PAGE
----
We are pleased to announce release 1.3.0 of the NGINX Ingress Controller for Kubernetes. This represents a milestone in the development of our supported solution for Ingress load balancing on Kubernetes platforms, including Amazon Elastic Container Service for Kubernetes (EKS), the Azure Kubernetes Service (AKS), Google Kubernetes Engine (GKE), Diamanti, IBM Cloud Private, Red Hat OpenShift, and others.
Release 1.3.0 includes:
- Prometheus support – You can now export NGINX Plus metrics to Prometheus, the most commonly used monitoring solution for Kubernetes.
- Improved Helm charts – This release extends our previously released Helm chart with support for additional Ingress controller parameters and deployment options.
- Improved mergeable Ingress resources – Make multi‑tenant deployments easier and more scalable by enabling different teams to independently manage Ingress resources for different paths of the same web application. Release 1.3.0 adds support for NGINX Plus dynamic reconfiguration and delegated JSON Web Token (JWT) authentication per path.
- Easier management of custom templates – The NGINX Ingress Controller generates NGINX configuration using templates. You now use a ConfigMap to modify the templates quickly and easily.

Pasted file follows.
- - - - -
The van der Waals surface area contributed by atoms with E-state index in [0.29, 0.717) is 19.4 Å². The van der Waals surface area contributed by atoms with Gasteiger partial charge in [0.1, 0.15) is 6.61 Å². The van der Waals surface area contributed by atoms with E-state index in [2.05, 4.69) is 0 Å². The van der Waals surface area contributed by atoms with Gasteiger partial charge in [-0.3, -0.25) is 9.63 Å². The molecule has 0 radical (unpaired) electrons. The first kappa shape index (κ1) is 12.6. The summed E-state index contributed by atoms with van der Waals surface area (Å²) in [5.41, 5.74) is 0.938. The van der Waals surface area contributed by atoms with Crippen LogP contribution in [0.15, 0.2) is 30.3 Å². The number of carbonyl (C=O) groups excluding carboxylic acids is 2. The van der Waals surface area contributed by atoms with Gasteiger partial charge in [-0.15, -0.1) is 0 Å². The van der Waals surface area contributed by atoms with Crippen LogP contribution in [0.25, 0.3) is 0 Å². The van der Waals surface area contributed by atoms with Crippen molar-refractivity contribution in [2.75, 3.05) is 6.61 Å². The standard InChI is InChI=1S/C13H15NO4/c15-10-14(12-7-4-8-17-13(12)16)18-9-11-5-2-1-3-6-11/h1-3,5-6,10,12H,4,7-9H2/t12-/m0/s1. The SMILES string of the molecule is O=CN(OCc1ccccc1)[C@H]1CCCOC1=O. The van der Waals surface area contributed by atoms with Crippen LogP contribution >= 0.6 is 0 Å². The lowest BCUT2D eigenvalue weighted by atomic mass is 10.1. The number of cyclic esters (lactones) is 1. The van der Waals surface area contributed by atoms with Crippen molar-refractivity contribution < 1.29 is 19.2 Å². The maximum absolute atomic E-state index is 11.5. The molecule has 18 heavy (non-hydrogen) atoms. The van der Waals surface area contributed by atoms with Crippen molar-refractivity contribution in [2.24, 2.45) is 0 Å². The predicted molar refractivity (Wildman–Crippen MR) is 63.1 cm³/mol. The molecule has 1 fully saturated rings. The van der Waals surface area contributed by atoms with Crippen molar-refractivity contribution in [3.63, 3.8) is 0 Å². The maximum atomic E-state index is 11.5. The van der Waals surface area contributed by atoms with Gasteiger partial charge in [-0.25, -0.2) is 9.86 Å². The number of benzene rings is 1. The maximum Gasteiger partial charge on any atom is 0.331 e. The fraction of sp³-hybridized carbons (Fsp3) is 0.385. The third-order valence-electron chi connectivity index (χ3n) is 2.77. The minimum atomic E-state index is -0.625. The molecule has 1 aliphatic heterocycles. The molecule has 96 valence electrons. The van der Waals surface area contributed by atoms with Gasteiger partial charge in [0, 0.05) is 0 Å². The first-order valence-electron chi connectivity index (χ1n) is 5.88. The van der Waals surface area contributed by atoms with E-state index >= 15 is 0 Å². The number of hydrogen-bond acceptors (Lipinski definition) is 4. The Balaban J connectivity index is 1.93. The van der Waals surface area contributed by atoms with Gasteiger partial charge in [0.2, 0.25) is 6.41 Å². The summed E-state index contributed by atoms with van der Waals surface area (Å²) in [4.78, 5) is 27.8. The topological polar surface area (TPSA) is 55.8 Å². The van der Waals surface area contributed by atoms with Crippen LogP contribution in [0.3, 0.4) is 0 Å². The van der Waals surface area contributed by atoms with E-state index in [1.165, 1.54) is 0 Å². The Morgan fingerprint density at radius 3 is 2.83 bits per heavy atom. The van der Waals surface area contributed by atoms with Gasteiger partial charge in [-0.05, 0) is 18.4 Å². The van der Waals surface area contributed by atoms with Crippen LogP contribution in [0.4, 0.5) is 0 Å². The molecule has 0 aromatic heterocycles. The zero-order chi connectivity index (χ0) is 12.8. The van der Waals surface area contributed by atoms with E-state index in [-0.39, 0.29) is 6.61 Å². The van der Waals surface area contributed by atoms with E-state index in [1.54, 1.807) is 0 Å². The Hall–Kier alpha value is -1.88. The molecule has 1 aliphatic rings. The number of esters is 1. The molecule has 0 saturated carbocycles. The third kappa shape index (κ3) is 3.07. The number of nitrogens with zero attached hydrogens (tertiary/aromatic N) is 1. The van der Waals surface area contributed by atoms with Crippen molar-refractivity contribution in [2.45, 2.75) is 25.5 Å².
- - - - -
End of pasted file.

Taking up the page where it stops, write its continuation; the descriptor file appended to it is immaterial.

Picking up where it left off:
- Health checks – NGINX Plus active health checks are now supported.
- Status reporting – The Ingress controller now reports its public IP address in the status metrics reported for an Ingress resource.
What is the NGINX Ingress Controller for Kubernetes?
The NGINX Ingress controller for Kubernetes is a daemon that runs alongside NGINX Open Source or NGINX Plus instances in a Kubernetes environment. The daemon monitors Ingress resources (requests for external connectivity) for services deployed in Kubernetes. It then automatically configures NGINX or NGINX Plus to route and load balance traffic to these services.
Multiple NGINX Ingress controller implementations are available. The official NGINX implementation is high‑performance, production‑ready, and suitable for long‑term deployment. Compared to the community NGINX‑based offering, we focus more on maintaining stability across releases than on feature velocity. We provide full technical support to NGINX Plus subscribers at no additional cost, and NGINX Open Source users benefit from our focus on stability and supportability.
NGINX Ingress Controller 1.3.0 Features in Detail